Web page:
Murray has a chiseled frame with long arms and a solid lower half. The Sooners defensive captain has racked up 325 tackles—36.5 of them for a loss—to go with 9.5 sacks in three seasons, using turbo-boosted acceleration to close on ball-carriers in interior gaps or range from sideline to sideline on outside runs. The junior linebacker is excellent as a blitzer, flying downhill like a bolt of lightning, and is smooth in his coverage drops. Murray doesn’t have a ton of experience in man-coverage looks, but has the speed and size to carry running backs and tight ends downfield. 

Murray plays with his hair on fire, which has led him to misdiagnose plays or miss his gap at times, or overpursue at others. He cleaned up his tackling in 2019 after missing 20 tackles in 2018, but still has a tendency to come in and meet opponents too high, something he’ll have to improve at the next level.

Why He Could Rise

Murray is a three-down linebacker with the range and twitchy athleticism to make plays all over the field.

Why He Could Fall

He’s inconsistent in play-recognition and instincts, and he’ll have to prove he can cover man-to-man in the NFL.

Combine Results

  • 40-Yard Dash Time 4.52
  • Vertical Jump 38''
  • Broad Jump 129''
  • Bench Press Reps 21
  • Arm Length 32 6/8''
  • Wingspan 80''
  • Hand Size 9 4/8''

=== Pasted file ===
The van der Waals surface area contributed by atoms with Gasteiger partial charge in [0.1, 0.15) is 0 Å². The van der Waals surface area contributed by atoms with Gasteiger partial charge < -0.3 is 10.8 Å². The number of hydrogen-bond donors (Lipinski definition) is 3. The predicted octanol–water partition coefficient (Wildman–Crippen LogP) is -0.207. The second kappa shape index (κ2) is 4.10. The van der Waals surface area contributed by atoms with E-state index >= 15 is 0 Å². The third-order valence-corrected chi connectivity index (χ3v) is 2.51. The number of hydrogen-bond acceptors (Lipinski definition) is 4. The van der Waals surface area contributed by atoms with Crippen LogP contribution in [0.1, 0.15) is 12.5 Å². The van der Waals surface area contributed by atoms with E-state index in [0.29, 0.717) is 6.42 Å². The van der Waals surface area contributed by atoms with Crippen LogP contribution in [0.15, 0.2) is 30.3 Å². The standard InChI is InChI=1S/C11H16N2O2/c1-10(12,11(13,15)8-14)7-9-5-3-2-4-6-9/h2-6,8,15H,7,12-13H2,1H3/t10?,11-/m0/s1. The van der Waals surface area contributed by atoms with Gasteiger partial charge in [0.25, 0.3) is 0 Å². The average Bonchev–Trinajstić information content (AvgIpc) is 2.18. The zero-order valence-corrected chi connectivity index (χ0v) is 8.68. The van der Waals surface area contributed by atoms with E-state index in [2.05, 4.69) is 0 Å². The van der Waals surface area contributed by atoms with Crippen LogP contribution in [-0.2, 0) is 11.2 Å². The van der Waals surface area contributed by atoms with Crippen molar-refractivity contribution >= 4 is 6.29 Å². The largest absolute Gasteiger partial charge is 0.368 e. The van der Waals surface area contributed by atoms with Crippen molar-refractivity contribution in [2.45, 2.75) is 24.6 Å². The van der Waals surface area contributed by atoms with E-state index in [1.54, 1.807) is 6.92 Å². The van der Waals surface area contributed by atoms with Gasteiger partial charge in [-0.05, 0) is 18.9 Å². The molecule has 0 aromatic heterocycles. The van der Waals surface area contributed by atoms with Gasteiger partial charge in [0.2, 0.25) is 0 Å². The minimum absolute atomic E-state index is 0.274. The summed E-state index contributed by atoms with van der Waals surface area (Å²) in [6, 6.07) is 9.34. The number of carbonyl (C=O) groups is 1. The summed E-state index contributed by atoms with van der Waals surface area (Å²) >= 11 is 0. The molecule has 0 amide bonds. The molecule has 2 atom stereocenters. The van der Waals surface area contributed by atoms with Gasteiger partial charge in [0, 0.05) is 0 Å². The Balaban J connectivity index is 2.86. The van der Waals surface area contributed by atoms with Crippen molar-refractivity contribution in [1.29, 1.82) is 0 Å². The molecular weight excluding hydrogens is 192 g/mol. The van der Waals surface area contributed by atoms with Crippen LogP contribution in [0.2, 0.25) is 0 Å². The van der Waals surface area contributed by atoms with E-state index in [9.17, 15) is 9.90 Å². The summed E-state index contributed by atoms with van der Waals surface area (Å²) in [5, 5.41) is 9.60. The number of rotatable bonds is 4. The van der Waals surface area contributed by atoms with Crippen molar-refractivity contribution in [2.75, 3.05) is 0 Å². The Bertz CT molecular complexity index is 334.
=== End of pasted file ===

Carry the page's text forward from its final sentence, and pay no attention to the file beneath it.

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A.J. Epenesa
Baltimore Ravens

Combine Results

  • 40-Yard Dash Time 5.04
  • 3-Cone Drill Time 7.34
  • Shuttle Time 4.46
  • Vertical Jump 32.5''
  • Broad Jump 117''
  • Bench Press Reps 17
  • Arm Length 34 4/8''
  • Wingspan 81 2/8''
  • Hand Size 10 1/8''
28

A.J. Epenesa

Edge Rusher

Iowa, junior

  • TKLS Tackles 49
  • TFL Tackles For Loss 14.5
  • Sacks Sacks 11.5
Height/Weight6'5'', 275
Age21
Shades OfArik Armstead

Power-based defensive lineman with heavy hands and an NFL-ready frame; immovable on the edge and has the size and strength to rush inside on passing downs

Main Selling Point: Uncommon strength
Scouting Report

Epenesa is a big, rugged defensive end prospect with a muscular frame, long arms, and shockingly heavy hands. The former three-sport athlete―who also starred in high school in basketball and set an Illinois record in discus―plays like the football equivalent of a power forward, throwing his weight around while bringing an intimidating presence to the trenches as both a rusher and a run defender. He uses his arms like clubs to swipe away blocks and has a devastating long-arm stab, which he uses to just about lift offensive tackles off their feet as he walks them backward into the pocket.